There was no natural light and the caves are between three and seven metres wide. As we swam through the passages we had to ensure we didn’t hit the stalactites that have taken centuries to form or to disturb the fine sediment on the cave floor – there’s very little current, or flow, in the caves and if you ‘silt-up’ you’re swimming blind and it can take a day to clear. Smaller gaps meant we had to unclip our air tanks, which are mounted on our sides rather than on our backs for better manoeuvrability, and push them through in front of us.

Alessandro was mapping the cave using lines; this not only marked the discovery but also our route back. You must never lose sight of the line as it ensures that you don’t get lost and can find your way out if your visibility is compromised.

Naturally there’s a particular intensity when cave diving that you don’t get when diving open water, and there’s definitely an adrenaline rush when you go into somewhere that hasn’t been explored before. After a while you begin to flow in sync with one another and you can really take in your surroundings. It is an incredible feeling to squeeze through a small passage to find a cave open up before you and I am always struck by the beauty of the cave – the stalactites, the water so clear and so still that the fine dust on the ceiling disturbed by the bubbles from your regulator drift down like snowflakes.

There are not many places in the world that haven’t been explored. Though exploration today is still about achieving incredible feats and surviving extreme environments, it often involves following in the footsteps of others. Yet these cave systems are still being discovered. It’s an incredibly special experience to be floating through these spaces that you know have not been seen for thousands of years, where you can stumble upon the remains of ancient campfires from before the caves flooded.

This is an adaption of ‘Exploring The Hidden Caves of Mexico’ (Avaunt, Issue 4, October 2016)

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This is a visual story about how dinosaurs, Chinese heavy industry and Egyptian children all have fun together in a tax-free zone by the Suez channel.

TEDA is a major Chinese company, you may know it, but in case you don’t then they have about $40 billion in assets and $11 billion in annual turnover. They trade heavily in Africa and have set up factories in the Suez Special Economic Zone (SEZONE) in Egypt.

Getting interest for other companies to set up factories in the middle of nowhere is a challenge and the existing plants had difficulty to get Egyptian workers to run the 24-hour shifts they do in China – this is where the fun starts.

The Chinese state owned company TEDA has started winning hearts and minds of Egypt’s workers and children, and this seems to be the relatively strange logic they have to set up not one, but four theme parks inside the SEZONE under the name TEDA Fun Valley. The zone is right by the Suez Canal and about an hour and a half away from Cairo. There is Dinosaur World, Candy World, Water World, Automotive World and also (unsurprisingly) an Egyptian restaurant, as well as a Chinese restaurant, Bank, swimming pool, basketball court and more.

The backstory behind this is interesting as the driving force is economics, but not economics in the sense that revenue from the theme parks is the focus. Fun Valley is a story about China’s involvement in Africa and how they are doing their own “winning hearts and minds” projects. Images of dinosaurs, Egyptian families and general theme-park oddness, are juxtaposed against the financial reality of Chinese soft propaganda.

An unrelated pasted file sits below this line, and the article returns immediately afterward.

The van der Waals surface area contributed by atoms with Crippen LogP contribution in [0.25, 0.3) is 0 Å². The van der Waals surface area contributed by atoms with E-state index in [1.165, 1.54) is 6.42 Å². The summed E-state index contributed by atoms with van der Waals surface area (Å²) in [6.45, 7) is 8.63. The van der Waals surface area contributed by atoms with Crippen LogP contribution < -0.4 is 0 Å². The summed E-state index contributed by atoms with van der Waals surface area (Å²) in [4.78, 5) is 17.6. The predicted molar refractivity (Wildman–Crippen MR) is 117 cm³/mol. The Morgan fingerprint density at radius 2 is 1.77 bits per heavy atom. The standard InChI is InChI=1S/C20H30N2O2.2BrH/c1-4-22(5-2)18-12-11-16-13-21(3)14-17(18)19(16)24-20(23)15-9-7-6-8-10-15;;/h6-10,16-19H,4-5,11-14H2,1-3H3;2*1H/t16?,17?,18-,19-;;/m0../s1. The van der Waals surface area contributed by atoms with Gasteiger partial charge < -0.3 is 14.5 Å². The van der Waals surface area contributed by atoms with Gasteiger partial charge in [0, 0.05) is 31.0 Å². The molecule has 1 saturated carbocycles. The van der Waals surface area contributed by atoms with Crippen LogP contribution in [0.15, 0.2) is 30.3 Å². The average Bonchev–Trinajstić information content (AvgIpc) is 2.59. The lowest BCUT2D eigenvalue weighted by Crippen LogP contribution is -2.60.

In the corporate material from TEDA they list the reason behind this in their report as building smiles on Egyptian children in order to generate a prosperous future or as it is put like this;

“A happy childhood lays a happy life, happy children will foster a happy society. TEDA Fun Valley cares the happy growth of Egyptian children, and is committed to sow happy seeds in their pure hearts with the expectation of extending the happiness to the future and injecting a happy force to the civilized country. Producing happiness, and passing laughter; happy kids, happy Egypt!”


Go Inside China’s Bizarre Theme Park in the Egyptian Desert (Wired, Oct 2016)
by Charley Locke

OUT IN THE desert beyond Cairo, where sand stretches to the horizon and oil refineries dot the landscape, Hello Kitty schmoozes with a sharpshooter and a penguin. Imperial stormtroopers guard a bank next to the waterslides. And tourists in bumper cars gleefully attack each other with lasers.

The bizarre pop-cultural mashup brings Western entertainment to Egypt by way of China, which financed the construction of four theme parks in the Ain Sokhna desert. “It was a very strange showcase of special interests exerting themselves,” says Klaus Thymann. “I couldn’t work out if it is incredibly clumsy or really clever.”

Either way, Fun Valley is surreal. When Thymann read about the place online, he hightailed it there for a visit in May while on assignment in Cairo.

China built the theme park to entertain the families of those working in the Suez Economic and Trade Cooperation Zone. It turns out folks aren’t too eager to work in the desert if there isn’t much to do, so the state-owned company TEDA broke ground on Fun Valley in April 2015. The company plowed $5.6 million into the project.

Each of the four parks is the size of a football field. Kids ride robotic dinosaurs through the Jurassic landscape of Dinosaur Park. Women in burkinis enjoy the waterslides of Water World. Candy World is “like Cloud Cuckoo Land from The Lego Movie,” Thymann says, and families get behind the wheel of bumper cars to drive across five continents in a riff on Disneylands’ classic Autopia attraction. “It looks like if you did a Google search on popular kids entertainment and mixed it together,” says Thymann. “It’s quite a bizarre compilation.”

The most striking thing about the theme park is how it combines kitsch with Chinese propaganda to, in the words of the company that built it, “inject a happy force” into Egypt. A happy force, and a bit of absurdity.

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Advertising for Nokia. Completed in New York, Shanghai and Barcelona, in 2009.

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Advertising for Levi’s. Shot in Shanghai and Sao Paolo, 2006.